Hairdressers May Help Spot Skin Cancer

Study Shows Many Hairdressers Check Scalp and Neck for Signs of Skin Cancer

Medically Reviewed by Laura J. Martin, MD on October 17, 2011
From the WebMD Archives

Oct. 17, 2011 -- Your hairdresser may be a valuable ally in the battle against skin cancer.

A new study shows many hairdressers already check their client's scalp, neck, and face for signs of skin cancer, and more than half have recommended that a client see a health care professional about an abnormal mole.

Melanomas of the scalp and neck account for 6% of all melanomas and about 10% of melanoma deaths in the U.S.

Researchers say the results suggest few hairdressers have received training in skin cancer education and may be an untapped resource in skin cancer screening and prevention.

"This study provides evidence that hair professionals are currently acting as lay health advisors for skin cancer detection and prevention and are willing to become more involved in skin cancer education in the salon," researcher Elizabeth E. Bailey, MD, of Brigham and Women's Hospital and Harvard School of Public Health, and colleagues write in the Archives of Dermatology.

"As professionals who have a natural view of difficult-to-see areas and who develop a close rapport with their customers, hair professionals are ideally suited to this role," they write.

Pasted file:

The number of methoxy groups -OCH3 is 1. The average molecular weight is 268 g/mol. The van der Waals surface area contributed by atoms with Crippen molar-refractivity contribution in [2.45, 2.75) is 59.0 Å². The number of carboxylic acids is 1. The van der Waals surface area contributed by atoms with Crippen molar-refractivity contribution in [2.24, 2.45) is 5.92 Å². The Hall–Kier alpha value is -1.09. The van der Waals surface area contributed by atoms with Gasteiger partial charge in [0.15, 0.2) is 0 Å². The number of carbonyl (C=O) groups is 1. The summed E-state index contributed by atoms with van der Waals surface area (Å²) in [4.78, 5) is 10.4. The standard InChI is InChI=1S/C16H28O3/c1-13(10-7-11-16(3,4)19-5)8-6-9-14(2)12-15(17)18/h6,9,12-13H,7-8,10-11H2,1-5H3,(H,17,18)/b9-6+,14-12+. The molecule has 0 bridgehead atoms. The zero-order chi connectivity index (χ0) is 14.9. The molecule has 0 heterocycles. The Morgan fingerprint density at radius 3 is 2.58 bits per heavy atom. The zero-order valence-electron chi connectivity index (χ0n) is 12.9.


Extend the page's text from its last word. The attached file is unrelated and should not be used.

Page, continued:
Help From Hairdressers

In the study, researchers surveyed 203 hairdressers from 17 salons in a single chain in the Houston area.

The results showed 37% of hairdressers reported looking at more than 50% of their customers' scalps for suspicious lesions in the last month.

About 29% of hairdressers reported looking at more than 50% of their customers' necks and 15% looked at more than 50% of their customers' faces.

More than half (58%) said they had recommended at least once that a client see a health professional about an abnormal mole.

Most hairdressers (72%) had not received formal training on skin cancer. But many expressed an interest in becoming involved in skin cancer education. For example:

  • 69% said they were "somewhat" or "very likely" to give clients a skin cancer information pamphlet during an appointment.
  • Nearly half (49%) said they were "very" or "extremely" interested in participating in a skin cancer education program.
  • 25% say they already share general health information "often" or "always" with their clients.

Researchers say how often hairdressers checked their clients for suspicious lesions was associated with their own self-reported health practices and personal skin protection habits but not with their level of skin cancer education.

"Future research should focus on creating a program that provides hair professionals expert training and effective health communication tools to become confident and skilled lay skin cancer educators," the researchers write.

Show Sources


Bailey, E. Archives of Dermatology, October 2011.

News release, American Medical Association.

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